Come visit Hay House for FREE on Hay Day June 11

Tavern Free 6-8 p.m. Hosted by Highland Hills Baptist Church, we will fill the evening with songs that stir our souls. Hymns and popular tunes. Our events will be casual and filled with good food and delicious beverages. All are welcome. COMMUNITY/CONCERT: Second Sunday featuring The Quaildogs Free 6-8 p.m. (Coleman Hill) Presented by Bragg Jam. Quaildogs breathe life into a distinctive brand of alt-country that recalls the genre’s heyday as a potent ‘90s niche, while at the same time reveling in classic, freewheeling rock & roll. Bring chairs, picnic, beverages available for purchase. COMMUNITY Hay Day at The Houase Come visit Hay House for FREE on Hay Day June 11, 2017 from 1:00 to 4:00 p.m. Hay Day is a biannual event that is FREE and open to the public. Come see an array of exhibits, ongoing restoration and make a craft. This event is family friendly and is appropriate for people of all ages.

COMMUNITY Macon Derby Demuns (Gray-8 Skate) It’s another roller derby smackdown in Middle Georgia! Your Derby Demons are 1-2 this season, and we’re fighting for another win as we take on the Fort Stewart Rollergirls from Hinesville, GA. We’re also fighting for domestic violence victims in central Georgia—and you can too! A portion of all ticket sales will be donated to our season partner charity, Crisis Line & Safe House of Central Georgia, Inc. Tickets on sale now online or at the door with cash/credit. Doors open at 6:00pm so you have plenty of time to park and find your seat before the first whistle at 7:00pm sharp! $10 for adults, $5 for kids under 13, and free for kids under 5. 4151 Gray Hwy.

MOVIES: Screening of “Graduation” presented by the Macon Film Guild (Douglass Theatre) Screens at 2PM, 5PM, & 7:30PM. Graduation (Romania, drama, 128 minutes. In Romanian with subtitles. Unrated). Adrian Titieni plays a small town doctor whose central source of pride is the teenage daughter Eliza, who has been offered a scholarship to Cambridge. But to accept that scholarship, Eliza has to pass one final exam. Graduation is an intricate, deeply intelligent film, and a bleak picture of a state of national depression in Romania, where the 90s generation hoped they would have a chance to start again. $5.00 General Admission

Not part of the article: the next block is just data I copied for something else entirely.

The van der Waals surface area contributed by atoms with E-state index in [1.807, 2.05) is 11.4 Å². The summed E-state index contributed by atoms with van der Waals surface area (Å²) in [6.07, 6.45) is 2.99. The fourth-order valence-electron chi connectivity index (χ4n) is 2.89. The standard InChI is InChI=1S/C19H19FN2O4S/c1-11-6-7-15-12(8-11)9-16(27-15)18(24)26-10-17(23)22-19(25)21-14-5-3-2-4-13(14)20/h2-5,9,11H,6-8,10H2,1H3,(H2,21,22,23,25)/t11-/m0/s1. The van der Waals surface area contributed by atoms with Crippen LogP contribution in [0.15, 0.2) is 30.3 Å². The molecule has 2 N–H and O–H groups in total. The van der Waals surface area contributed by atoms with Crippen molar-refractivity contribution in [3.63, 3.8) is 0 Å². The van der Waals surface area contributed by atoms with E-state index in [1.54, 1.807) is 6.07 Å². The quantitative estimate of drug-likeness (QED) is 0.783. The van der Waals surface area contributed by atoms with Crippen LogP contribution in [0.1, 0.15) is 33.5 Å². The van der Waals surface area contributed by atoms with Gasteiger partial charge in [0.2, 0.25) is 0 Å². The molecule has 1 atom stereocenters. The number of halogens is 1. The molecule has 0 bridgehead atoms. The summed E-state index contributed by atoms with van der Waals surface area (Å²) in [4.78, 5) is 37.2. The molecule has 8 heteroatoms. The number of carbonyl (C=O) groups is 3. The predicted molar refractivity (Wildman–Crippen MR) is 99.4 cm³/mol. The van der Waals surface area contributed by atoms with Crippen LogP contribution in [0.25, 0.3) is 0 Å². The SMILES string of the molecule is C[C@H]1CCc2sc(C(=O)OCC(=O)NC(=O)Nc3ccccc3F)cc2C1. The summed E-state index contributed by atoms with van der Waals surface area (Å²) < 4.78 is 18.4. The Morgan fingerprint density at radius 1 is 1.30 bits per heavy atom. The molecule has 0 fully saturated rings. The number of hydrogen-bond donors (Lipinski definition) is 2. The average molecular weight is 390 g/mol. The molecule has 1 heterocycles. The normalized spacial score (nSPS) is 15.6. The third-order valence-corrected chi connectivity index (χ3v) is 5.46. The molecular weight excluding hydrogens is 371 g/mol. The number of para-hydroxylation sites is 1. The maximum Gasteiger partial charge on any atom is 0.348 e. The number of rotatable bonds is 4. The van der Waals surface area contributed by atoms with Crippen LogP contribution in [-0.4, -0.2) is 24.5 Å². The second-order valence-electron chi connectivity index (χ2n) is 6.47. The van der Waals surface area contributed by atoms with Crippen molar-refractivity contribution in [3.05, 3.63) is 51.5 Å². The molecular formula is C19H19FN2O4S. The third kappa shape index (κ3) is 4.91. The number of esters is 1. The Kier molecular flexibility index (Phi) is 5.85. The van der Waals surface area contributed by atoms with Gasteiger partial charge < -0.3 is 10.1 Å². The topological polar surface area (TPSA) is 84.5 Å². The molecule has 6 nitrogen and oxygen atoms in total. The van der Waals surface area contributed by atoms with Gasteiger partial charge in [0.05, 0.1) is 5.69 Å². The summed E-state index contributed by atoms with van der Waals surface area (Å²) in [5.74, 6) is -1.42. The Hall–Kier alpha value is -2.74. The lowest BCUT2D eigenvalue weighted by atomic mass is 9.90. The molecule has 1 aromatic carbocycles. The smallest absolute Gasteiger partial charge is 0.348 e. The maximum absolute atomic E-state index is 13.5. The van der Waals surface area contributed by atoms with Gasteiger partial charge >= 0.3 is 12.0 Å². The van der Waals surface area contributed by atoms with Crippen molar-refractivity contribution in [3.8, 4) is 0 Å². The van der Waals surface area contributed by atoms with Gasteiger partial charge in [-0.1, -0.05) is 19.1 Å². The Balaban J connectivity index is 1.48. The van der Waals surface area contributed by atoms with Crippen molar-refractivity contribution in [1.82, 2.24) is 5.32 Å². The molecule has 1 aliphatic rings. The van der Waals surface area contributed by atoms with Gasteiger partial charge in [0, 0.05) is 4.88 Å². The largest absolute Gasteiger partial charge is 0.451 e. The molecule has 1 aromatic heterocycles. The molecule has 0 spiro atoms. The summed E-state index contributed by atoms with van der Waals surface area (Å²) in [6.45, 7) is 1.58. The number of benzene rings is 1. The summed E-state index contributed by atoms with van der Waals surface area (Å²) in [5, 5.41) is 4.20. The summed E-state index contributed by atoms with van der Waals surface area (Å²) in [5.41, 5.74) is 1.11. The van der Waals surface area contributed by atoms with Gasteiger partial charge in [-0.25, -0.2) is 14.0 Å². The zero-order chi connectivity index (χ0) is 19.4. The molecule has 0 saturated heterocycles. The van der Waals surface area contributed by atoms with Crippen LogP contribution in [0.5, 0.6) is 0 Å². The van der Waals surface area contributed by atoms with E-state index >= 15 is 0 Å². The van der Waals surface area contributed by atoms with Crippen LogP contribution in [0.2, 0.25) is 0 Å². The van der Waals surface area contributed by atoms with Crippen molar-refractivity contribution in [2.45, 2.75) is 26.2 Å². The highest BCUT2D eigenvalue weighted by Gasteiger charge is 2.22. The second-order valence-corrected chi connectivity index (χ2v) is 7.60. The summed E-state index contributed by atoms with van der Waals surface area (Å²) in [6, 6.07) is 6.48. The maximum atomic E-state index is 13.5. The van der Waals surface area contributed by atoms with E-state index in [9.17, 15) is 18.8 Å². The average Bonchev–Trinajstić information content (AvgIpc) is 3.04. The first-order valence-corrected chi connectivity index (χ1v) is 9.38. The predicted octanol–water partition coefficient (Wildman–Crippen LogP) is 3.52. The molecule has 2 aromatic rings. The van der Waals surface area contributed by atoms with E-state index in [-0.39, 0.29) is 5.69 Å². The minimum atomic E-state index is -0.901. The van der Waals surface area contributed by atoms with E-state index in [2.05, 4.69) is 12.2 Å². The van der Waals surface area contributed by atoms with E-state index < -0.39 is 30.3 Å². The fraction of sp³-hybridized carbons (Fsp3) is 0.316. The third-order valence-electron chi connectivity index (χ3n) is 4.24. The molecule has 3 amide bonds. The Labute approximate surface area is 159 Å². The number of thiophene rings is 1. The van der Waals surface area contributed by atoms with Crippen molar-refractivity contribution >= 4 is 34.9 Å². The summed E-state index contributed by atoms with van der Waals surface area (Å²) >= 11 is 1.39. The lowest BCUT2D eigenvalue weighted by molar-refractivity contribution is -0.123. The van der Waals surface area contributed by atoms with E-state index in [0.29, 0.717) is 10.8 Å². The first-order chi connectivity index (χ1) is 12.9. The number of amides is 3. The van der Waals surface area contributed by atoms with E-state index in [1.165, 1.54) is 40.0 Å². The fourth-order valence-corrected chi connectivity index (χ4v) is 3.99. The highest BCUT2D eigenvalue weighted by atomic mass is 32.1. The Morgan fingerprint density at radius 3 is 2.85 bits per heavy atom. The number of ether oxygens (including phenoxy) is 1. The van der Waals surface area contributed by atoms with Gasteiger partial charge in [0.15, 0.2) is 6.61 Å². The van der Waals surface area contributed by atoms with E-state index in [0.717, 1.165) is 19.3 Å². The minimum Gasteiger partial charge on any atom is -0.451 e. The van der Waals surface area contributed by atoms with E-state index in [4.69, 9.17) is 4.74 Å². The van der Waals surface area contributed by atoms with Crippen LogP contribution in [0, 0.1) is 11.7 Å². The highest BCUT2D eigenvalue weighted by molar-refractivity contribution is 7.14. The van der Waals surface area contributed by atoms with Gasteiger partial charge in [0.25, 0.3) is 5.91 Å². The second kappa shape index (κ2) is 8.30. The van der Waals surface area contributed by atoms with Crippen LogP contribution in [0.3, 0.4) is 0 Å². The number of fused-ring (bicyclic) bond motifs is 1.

Sunday 11

COMMUNITY/HEALTH: Sunset Yoga on the Lawn 7-8 p.m. In collaboration with Hometown Yoga, Coliseum Health System invites you to enjoy sunset

COMMUNITY/CONCERT: Beer & Hymns at Bearfoot

06 JUNE 9 - 23, 2017

COMMUNITY/CLASS: Homemade Pasta & Sauces with Chef Teddi Wohlford (Travis Jean) $45/person Menu and recipes include: Traditional Basil pesto, Marinara sauce, Fettuccini Alfredo, Caesar salad. Register online

Monday 12

yoga on the lawn at Coliseum Northside Hospital (400 Charter Blvd, Macon, GA). Bring a mat and water. No registration is required; call (478) 746-4646 for more information.